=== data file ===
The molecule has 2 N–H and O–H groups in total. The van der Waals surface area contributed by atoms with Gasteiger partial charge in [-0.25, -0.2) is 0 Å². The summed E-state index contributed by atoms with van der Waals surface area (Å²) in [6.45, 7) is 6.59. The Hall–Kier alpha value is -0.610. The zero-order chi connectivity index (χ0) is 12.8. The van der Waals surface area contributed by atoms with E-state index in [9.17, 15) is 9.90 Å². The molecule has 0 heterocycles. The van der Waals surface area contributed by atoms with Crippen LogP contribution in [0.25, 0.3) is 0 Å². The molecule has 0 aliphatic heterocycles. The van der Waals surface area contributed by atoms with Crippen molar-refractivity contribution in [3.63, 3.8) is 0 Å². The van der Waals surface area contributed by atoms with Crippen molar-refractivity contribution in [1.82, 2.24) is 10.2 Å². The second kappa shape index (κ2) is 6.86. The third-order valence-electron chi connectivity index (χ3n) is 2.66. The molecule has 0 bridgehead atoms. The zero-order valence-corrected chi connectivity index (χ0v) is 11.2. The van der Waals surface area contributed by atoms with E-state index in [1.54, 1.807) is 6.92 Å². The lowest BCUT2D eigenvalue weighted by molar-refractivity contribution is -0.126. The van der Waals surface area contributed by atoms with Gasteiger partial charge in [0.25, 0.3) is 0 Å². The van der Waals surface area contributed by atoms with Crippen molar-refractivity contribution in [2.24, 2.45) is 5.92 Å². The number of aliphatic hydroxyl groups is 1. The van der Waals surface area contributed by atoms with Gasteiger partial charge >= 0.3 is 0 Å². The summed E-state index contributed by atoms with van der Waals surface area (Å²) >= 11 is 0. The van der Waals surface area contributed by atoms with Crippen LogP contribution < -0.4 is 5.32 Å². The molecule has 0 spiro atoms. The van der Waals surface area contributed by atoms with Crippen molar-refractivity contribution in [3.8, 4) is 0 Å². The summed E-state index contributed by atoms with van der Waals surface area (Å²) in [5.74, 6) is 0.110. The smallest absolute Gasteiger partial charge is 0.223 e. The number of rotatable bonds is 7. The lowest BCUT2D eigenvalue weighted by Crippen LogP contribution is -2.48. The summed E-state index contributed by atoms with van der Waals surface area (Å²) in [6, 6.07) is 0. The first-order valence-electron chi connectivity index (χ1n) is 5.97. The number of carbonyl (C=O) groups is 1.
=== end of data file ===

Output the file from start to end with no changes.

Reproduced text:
The molecule has 2 N–H and O–H groups in total. The van der Waals surface area contributed by atoms with Gasteiger partial charge in [-0.25, -0.2) is 0 Å². The summed E-state index contributed by atoms with van der Waals surface area (Å²) in [6.45, 7) is 6.59. The Hall–Kier alpha value is -0.610. The zero-order chi connectivity index (χ0) is 12.8. The van der Waals surface area contributed by atoms with E-state index in [9.17, 15) is 9.90 Å². The molecule has 0 heterocycles. The van der Waals surface area contributed by atoms with Crippen LogP contribution in [0.25, 0.3) is 0 Å². The molecule has 0 aliphatic heterocycles. The van der Waals surface area contributed by atoms with Crippen molar-refractivity contribution in [3.63, 3.8) is 0 Å². The van der Waals surface area contributed by atoms with Crippen molar-refractivity contribution in [1.82, 2.24) is 10.2 Å². The second kappa shape index (κ2) is 6.86. The third-order valence-electron chi connectivity index (χ3n) is 2.66. The molecule has 0 bridgehead atoms. The zero-order valence-corrected chi connectivity index (χ0v) is 11.2. The van der Waals surface area contributed by atoms with E-state index in [1.54, 1.807) is 6.92 Å². The lowest BCUT2D eigenvalue weighted by molar-refractivity contribution is -0.126. The van der Waals surface area contributed by atoms with Gasteiger partial charge in [0.25, 0.3) is 0 Å². The van der Waals surface area contributed by atoms with Crippen molar-refractivity contribution in [2.24, 2.45) is 5.92 Å². The number of aliphatic hydroxyl groups is 1. The van der Waals surface area contributed by atoms with Gasteiger partial charge >= 0.3 is 0 Å². The summed E-state index contributed by atoms with van der Waals surface area (Å²) >= 11 is 0. The van der Waals surface area contributed by atoms with Crippen LogP contribution < -0.4 is 5.32 Å². The molecule has 0 spiro atoms. The van der Waals surface area contributed by atoms with Crippen molar-refractivity contribution in [3.8, 4) is 0 Å². The summed E-state index contributed by atoms with van der Waals surface area (Å²) in [5.74, 6) is 0.110. The smallest absolute Gasteiger partial charge is 0.223 e. The number of rotatable bonds is 7. The lowest BCUT2D eigenvalue weighted by Crippen LogP contribution is -2.48. The summed E-state index contributed by atoms with van der Waals surface area (Å²) in [6, 6.07) is 0. The first-order valence-electron chi connectivity index (χ1n) is 5.97. The number of carbonyl (C=O) groups is 1.